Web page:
Delehanty reflected about sharing these remote sites through film. “The signs of war remain today, like nowhere else in the world: bunkers and caves, planes and submarines, awe-inspiring remnants not in a museum, but right here on these islands, where bullets once flew.”

Landscape image showing a large metal aircraft with exposed fuselage and four engines half buried in the green tundra with mountains in the background.
A B 24-D Liberator Bomber, a type of fighter plane that played a significant role in WWII. This plane crash landed on Atka Island in the Aleutians and is now part of the Aleutian Islands WWII National Monument, managed by Alaska Maritime Refuge. Photo: courtesy of Ian Shive.

World War II forever changed the Aleutians, the Unangax people, and the lives of those who waged battle there, leaving behind scars and stories scattered throughout the refuge that exists today.

Millions of Seabirds: A Big Window Into Sea Change

Seabirds spend most of their lives at sea, coming to land on the refuge for only a small part of their year. Shive captured this spectacle as he visited some of the refuge’s seabird monitoring sites: dark clouds of swirling auklets, cliff colonies of murres, tufted and horned puffins, and dramatic red-faced cormorants.

Photos: a cloud of swirling auklets fly over the open ocean (left); red-faced cormorants at their nest overlooking the rocky coast (right). Courtesy of Ian Shive.

So what can the refuge’s millions of seabirds tell us about our world? It turns out, quite a lot. We all depend on the same ocean waters, and seabirds are one of the best windows into the health of oceans and the wildlife that live in them.

A close up view of a group of black seabirds with bright orange beaks and feather “crests” on their foreheads.
Crested auklets dive deep into the ocean, eating plankton, which thrive in the volcanically-fed, nutrient rich waters. The birds nest on the islands, typically in the cracks and crevasses of upturned rocks. The colonies here are some of the largest in the world, numbering into the millions. Photo: courtesy of Ian Shive.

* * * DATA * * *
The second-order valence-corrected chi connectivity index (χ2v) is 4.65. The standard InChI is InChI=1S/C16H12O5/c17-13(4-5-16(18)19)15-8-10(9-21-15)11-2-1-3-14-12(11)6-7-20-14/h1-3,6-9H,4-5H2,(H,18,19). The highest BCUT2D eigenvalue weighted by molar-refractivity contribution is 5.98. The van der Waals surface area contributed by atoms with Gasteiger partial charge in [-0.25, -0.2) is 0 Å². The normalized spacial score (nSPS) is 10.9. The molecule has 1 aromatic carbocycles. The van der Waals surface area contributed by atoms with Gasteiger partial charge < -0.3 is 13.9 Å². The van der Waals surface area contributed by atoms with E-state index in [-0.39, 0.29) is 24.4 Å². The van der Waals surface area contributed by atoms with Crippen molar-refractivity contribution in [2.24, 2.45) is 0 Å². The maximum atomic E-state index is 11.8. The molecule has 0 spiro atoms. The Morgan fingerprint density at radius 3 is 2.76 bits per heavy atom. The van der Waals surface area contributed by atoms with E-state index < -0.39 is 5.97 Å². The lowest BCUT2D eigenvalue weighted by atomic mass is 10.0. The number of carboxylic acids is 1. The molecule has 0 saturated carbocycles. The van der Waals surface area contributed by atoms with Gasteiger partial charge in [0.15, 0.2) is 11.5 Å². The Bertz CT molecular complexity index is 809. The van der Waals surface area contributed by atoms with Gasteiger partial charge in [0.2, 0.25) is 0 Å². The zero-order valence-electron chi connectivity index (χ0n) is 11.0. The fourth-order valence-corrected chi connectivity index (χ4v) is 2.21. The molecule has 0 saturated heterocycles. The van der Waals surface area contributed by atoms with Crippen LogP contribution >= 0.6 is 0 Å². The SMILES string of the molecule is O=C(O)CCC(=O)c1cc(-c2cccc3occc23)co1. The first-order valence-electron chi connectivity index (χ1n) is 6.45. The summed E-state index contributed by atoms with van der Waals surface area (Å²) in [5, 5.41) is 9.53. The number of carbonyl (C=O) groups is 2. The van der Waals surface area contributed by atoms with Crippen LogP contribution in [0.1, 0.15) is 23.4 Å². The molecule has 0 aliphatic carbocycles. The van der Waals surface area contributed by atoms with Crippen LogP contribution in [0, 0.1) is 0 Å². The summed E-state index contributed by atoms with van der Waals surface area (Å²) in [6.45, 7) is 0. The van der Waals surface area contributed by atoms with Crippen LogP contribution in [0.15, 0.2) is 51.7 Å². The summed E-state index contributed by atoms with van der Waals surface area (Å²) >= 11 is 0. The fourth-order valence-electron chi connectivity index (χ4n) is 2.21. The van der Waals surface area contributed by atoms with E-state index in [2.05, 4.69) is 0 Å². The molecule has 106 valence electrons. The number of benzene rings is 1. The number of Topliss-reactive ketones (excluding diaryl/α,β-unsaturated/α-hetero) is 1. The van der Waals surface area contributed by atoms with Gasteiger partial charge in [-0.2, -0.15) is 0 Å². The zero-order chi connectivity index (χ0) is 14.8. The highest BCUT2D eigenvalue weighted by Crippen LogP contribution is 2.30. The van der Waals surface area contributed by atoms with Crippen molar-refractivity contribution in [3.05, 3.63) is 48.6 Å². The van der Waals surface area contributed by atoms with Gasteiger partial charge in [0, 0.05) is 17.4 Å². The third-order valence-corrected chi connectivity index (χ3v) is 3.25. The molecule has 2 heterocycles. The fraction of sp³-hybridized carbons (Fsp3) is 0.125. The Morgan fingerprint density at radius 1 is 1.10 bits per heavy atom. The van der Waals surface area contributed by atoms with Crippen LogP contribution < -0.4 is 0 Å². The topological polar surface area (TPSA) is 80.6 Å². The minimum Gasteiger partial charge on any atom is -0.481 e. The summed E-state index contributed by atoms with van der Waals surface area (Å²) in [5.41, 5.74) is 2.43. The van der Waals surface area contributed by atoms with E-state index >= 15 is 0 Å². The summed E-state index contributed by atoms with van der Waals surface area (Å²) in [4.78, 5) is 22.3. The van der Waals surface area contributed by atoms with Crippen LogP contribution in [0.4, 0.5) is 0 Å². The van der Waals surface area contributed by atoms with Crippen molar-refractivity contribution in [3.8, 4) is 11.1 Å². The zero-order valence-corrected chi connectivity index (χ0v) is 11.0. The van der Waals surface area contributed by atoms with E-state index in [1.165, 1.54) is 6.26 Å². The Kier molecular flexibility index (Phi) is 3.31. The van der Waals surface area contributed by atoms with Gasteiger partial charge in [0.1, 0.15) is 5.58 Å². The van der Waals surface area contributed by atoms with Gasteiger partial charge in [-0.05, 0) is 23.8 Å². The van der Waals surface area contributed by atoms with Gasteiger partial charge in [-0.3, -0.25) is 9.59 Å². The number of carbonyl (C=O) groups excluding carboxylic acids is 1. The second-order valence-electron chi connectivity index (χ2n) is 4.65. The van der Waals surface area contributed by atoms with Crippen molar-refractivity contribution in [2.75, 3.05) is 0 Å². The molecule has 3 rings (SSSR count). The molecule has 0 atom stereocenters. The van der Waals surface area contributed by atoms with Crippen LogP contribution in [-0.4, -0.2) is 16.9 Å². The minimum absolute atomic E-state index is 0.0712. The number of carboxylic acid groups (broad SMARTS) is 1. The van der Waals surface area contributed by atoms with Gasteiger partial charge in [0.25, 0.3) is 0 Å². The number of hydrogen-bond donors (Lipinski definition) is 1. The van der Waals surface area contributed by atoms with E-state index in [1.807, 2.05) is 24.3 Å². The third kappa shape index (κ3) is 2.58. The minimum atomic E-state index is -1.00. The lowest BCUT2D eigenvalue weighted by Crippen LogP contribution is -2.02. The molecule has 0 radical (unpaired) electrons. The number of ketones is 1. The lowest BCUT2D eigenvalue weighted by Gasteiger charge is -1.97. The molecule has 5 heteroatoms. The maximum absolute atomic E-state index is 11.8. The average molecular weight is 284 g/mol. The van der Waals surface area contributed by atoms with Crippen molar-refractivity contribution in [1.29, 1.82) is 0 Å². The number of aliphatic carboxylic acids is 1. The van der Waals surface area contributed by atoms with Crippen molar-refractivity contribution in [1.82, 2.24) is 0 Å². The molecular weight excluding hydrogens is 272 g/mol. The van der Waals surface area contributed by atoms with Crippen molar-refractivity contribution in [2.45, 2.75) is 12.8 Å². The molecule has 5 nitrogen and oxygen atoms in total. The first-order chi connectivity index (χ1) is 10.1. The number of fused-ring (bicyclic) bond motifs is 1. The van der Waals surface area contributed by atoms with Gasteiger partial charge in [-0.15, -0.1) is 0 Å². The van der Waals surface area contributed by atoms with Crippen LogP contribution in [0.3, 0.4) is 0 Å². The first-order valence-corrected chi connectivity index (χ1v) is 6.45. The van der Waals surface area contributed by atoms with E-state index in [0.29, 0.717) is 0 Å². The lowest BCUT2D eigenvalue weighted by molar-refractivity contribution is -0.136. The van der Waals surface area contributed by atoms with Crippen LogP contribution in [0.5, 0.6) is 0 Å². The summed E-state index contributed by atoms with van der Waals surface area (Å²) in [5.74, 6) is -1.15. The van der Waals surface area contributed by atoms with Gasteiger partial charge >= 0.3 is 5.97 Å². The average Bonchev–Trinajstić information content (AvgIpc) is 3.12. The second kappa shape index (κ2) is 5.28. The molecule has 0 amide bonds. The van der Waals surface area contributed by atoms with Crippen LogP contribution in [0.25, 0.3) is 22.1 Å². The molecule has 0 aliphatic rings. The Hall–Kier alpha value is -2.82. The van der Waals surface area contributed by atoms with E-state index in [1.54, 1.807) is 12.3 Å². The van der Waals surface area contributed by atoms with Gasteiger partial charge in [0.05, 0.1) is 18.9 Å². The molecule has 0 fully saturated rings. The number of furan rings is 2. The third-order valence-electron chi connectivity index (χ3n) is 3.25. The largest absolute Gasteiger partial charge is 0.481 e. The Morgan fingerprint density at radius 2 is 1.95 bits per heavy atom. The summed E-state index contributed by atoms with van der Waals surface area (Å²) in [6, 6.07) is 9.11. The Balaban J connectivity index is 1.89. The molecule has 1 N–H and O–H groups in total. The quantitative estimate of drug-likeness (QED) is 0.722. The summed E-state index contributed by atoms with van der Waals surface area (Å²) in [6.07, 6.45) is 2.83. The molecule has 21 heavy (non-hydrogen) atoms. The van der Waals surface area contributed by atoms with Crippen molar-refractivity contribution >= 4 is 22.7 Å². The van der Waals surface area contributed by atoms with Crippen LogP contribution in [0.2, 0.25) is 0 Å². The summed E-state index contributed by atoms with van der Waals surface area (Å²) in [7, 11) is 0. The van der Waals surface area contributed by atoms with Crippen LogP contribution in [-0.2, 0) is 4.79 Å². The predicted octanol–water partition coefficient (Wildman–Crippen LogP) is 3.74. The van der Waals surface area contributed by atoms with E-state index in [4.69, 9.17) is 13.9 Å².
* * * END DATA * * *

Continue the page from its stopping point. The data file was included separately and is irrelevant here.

Seabirds are top predators, feeding on fish and plankton, and their food strategies include a variety of harvest locations: deep dives, surface foraging, feeding close to shore, or dining far away at sea. As the climate changes, we can study them to collect clues about our underwater world that might otherwise remain hidden.

A common murre dives through the clear blue waters off an island in Alaska Maritime Refuge. Murres can dive over 500 feet below the surface — a tremendous depth for a seabird. Video: courtesy of Ian Shive.

Check out more:

Start here for a virtual visit to Alaska Maritime National Wildlife Refuge.
Links to 3D tours, stories, photos, educational resources, and more.

Can I visit?

Yes, although most of the refuge is very remote, even by Alaska standards. Planning a trip to one of the more accessible wildlife viewing hotspots is a bucket list experience, especially for birding enthusiasts.

How do I watch the show?

The Last Unknown premieres March 18th, 2021 on Discovery+, a streaming subscription platform for the Discovery Channel.

Watch: a playlist of 24 short video clips

This playlist, available directly on our YouTube channel, shares brief clips of footage captured by Ian Shive in the Alaska Maritime National Wildlife Refuge. Select clips to view in the menu bar at the top, or go directly to the playlist to navigate and view descriptions for each clip.

Where is Alaska Maritime Refuge, exactly?

Great question! The refuge manages thousands of islands, islets, and rocky reefs spread out over a vast swath of coastal Alaska — from the rainforests of Southeast Alaska to islets off the coast of Kodiak and the Alaska Peninsula, through the Aleutian Islands and up north to the Pribilofs and into the icy waters of the Chukchi Sea. If you compare the refuge with a map of the continental United States, it ranges from Georgia to Texas to California and up to Minnesota, encompassing five different marine ecosystems.

Purple and yellow wildflowers among short green vegetation grow on the edge of a rocky cliff that drops into the ocean in the background.
Photo: Wildflowers on an Aleutian Island. Courtesy of Ian Shive.




Stories from Alaska by the U.S. Fish & Wildlife Service

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U.S.Fish&Wildlife Alaska

U.S.Fish&Wildlife Alaska

Stories from Alaska by the U.S. Fish & Wildlife Service